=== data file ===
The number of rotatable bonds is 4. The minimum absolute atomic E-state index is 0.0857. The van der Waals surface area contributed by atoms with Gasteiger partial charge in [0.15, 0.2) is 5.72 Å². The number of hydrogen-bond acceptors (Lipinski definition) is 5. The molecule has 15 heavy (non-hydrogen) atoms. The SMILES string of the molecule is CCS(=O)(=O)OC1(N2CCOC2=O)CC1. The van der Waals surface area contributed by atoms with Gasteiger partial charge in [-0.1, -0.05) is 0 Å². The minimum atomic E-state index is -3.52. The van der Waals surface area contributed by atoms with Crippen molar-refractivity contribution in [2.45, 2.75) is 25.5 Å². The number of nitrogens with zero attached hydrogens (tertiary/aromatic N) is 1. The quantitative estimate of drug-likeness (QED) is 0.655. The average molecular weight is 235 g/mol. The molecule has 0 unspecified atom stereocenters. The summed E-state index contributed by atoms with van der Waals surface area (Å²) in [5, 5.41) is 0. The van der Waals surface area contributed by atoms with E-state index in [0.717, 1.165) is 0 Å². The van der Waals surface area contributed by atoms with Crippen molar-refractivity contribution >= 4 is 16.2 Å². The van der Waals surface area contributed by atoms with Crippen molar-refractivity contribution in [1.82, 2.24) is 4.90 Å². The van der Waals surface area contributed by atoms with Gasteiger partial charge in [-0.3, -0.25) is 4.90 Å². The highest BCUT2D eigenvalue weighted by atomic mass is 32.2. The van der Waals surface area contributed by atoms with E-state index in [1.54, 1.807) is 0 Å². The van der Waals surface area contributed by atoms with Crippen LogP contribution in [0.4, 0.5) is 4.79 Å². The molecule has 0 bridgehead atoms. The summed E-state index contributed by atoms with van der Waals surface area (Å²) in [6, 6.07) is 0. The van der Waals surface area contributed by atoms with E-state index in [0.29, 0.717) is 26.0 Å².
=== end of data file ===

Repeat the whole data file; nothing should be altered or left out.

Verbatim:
The number of rotatable bonds is 4. The minimum absolute atomic E-state index is 0.0857. The van der Waals surface area contributed by atoms with Gasteiger partial charge in [0.15, 0.2) is 5.72 Å². The number of hydrogen-bond acceptors (Lipinski definition) is 5. The molecule has 15 heavy (non-hydrogen) atoms. The SMILES string of the molecule is CCS(=O)(=O)OC1(N2CCOC2=O)CC1. The van der Waals surface area contributed by atoms with Gasteiger partial charge in [-0.1, -0.05) is 0 Å². The minimum atomic E-state index is -3.52. The van der Waals surface area contributed by atoms with Crippen molar-refractivity contribution in [2.45, 2.75) is 25.5 Å². The number of nitrogens with zero attached hydrogens (tertiary/aromatic N) is 1. The quantitative estimate of drug-likeness (QED) is 0.655. The average molecular weight is 235 g/mol. The molecule has 0 unspecified atom stereocenters. The summed E-state index contributed by atoms with van der Waals surface area (Å²) in [5, 5.41) is 0. The van der Waals surface area contributed by atoms with E-state index in [0.717, 1.165) is 0 Å². The van der Waals surface area contributed by atoms with Crippen molar-refractivity contribution >= 4 is 16.2 Å². The van der Waals surface area contributed by atoms with Crippen molar-refractivity contribution in [1.82, 2.24) is 4.90 Å². The van der Waals surface area contributed by atoms with Gasteiger partial charge in [-0.3, -0.25) is 4.90 Å². The highest BCUT2D eigenvalue weighted by atomic mass is 32.2. The van der Waals surface area contributed by atoms with E-state index in [1.54, 1.807) is 0 Å². The van der Waals surface area contributed by atoms with Crippen LogP contribution in [0.4, 0.5) is 4.79 Å². The molecule has 0 bridgehead atoms. The summed E-state index contributed by atoms with van der Waals surface area (Å²) in [6, 6.07) is 0. The van der Waals surface area contributed by atoms with E-state index in [0.29, 0.717) is 26.0 Å².